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Blocked chain

29 Feb 2016 By Dominic Elliott

For investment banks, blockchain technology looks as much foe as friend. The use of multi-computer databases like that used by the cryptocurrency Bitcoin could cut costs, by automating labour-intensive tasks and stripping out other capital market intermediaries. But it may also eat into revenue.

At its essence, a blockchain is an immutable record of exchanges of data, money, goods or services that sits on a network of computers. This shared ledger is stored simultaneously on the computers involved, which must first validate and then agree to any changes. This makes fraud acutely hard to perpetrate without majority control of the network. And data security and privacy are enhanced through the use of two types of cryptographic keys: a public one that can be accessed by the computers identifying the transactions, and private ones that belong solely to the buyers and sellers involved.

Capital markets banks see this as a big opportunity. In theory, blockchains could do away with much of the business performed by fee-charging third-party overseers like clearers and custodian banks. The former vouch for counterparties’ credit positions, while the latter transfer cash from one account to another.

With investment bank-run blockchains, these credit-checking, margin-call and settlement processes could conceivably happen automatically as part of the transaction itself. Instead of needing intermediaries to give it their blessing, the computers at the participating broker-dealers would be the sole signatories required. The main function of custody banks BNY Mellon and State Street would thus become redundant. Private sector clearing houses like LCH.Clearnet, CME Clearing Europe and the Depository Trust & Clearing Corporation could also conceivably lose business, though they might still be needed to sanction complex derivatives or multi-asset class transactions.

Banks could benefit in other ways too. There would be less need for the thousands of middle and back-office staff that the typical broker-dealer employs. Deutsche Bank as of December employed as many as two-thirds of its 28,280 investment bank staff in such roles.

All of that implies big cost savings. Separate studies by consultancy Accenture and Spain’s Santander each reckon blockchain technology could save $20 billion in annual costs, although the management consultancy sees that total as applying for the whole securities industry and the Spanish lender views it as applying to just banks. Accenture also says that those cost savings could be as much as a fifth of banks’ IT expenses.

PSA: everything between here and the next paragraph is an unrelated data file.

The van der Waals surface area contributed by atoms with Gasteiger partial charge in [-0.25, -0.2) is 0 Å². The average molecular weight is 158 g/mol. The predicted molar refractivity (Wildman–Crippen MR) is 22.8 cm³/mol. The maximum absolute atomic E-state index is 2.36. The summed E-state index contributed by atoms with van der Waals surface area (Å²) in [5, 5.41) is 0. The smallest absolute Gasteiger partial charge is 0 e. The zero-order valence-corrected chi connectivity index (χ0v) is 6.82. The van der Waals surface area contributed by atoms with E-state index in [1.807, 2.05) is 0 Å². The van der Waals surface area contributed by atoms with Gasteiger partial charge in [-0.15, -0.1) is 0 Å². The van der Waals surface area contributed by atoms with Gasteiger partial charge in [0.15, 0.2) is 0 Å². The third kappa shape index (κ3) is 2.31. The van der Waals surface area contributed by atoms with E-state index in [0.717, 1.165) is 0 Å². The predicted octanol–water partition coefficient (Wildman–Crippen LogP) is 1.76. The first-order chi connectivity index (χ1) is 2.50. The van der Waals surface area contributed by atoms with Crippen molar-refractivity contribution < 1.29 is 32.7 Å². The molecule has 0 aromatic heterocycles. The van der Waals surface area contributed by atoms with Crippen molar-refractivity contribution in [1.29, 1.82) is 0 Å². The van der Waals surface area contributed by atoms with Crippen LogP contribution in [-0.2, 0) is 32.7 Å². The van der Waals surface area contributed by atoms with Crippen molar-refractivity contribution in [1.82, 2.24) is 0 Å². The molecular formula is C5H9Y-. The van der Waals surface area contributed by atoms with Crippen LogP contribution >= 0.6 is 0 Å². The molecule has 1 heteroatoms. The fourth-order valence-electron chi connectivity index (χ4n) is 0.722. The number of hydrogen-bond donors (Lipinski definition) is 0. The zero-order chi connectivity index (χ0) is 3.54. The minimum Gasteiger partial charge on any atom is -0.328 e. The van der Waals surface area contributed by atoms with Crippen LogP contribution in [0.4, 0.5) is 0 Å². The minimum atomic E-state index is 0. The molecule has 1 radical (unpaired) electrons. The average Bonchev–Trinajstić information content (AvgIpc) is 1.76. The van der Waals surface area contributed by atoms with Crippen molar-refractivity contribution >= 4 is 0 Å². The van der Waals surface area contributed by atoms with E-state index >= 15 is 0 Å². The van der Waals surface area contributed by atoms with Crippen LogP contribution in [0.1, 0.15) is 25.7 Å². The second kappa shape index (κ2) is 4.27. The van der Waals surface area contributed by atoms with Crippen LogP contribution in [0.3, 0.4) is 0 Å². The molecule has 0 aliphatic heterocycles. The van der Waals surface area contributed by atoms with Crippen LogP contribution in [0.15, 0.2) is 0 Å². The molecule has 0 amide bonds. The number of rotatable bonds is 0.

Even so, the potential savings may not be all that material. Investment banks typically spend about a third of their total cost base on IT, including technologists’ salaries. That means blockchain-related savings could have pushed up the industry’s 2015 return on equity, excluding exceptionals, to 10.4 percent, according to Breakingviews’ calculations based on Coalition data. A handy bump, but only just above a cost of equity most analysts put at about 10 percent.

But with actual industry return on equity just 6.7 percent last year, according to Coalition, it is little wonder that bank bosses are suddenly interested. As many as 42 financial institutions have signed up to bank-funded blockchain development consortium R3. And hopes for blockchain fixes have helped former JPMorgan commodities head Blythe Masters raise $60 million for her Digital Asset Holdings startup.

Yet there’s also danger, however small, that other market participants could develop blockchain technology to the detriment of banks. Nasdaq Linq has already offered non-public equity securities on a controlled blockchain, while an Overstock bond has traded on the bitcoin blockchain. The likes of UBS and JPMorgan are rare examples of investment banks that have also managed to develop basic applications.

More generally, the more that is automated, the less investment banks will have to do. True, big money spinners like the buying and selling of highly structured derivatives may always need human brainpower, while mergers and acquisitions advisory is unquestionably a people business. But there’s no reason why much of the heavy lifting of secondary trading or even equity and bond issuance couldn’t be done largely on automated, blockchain-enabled platforms. Banks may be able to develop some of these trading systems themselves, while buying others. But they could struggle to charge as much for their use.

It’s hard to quantify how much the twin threats of lower fees and shrinking business could hurt banks. But imagine 10 percent of annual industry revenue vanishes. Even allowing for the potential savings, returns would barely improve from underlying 2015 levels, according to Breakingviews calculations.

Bankers disinclined to panic have some crumbs of comfort. There are several difficulties with getting blockchain adoption over the line. Propellerheads are yet to design blockchains that would resolve complicated ownership structures or even allow settlement in more than one currency, as TABB Group notes. Cross-jurisdictional claims also present a formidable legal obstacle. And the cost savings envisaged so far may be on the low side.

Still, the technology seems at least as much as a threat as a benefit for investment banking. If the banks weren’t so desperate to bump up their returns, they might be keener to block blockchain’s advance – rather than help hook it up.



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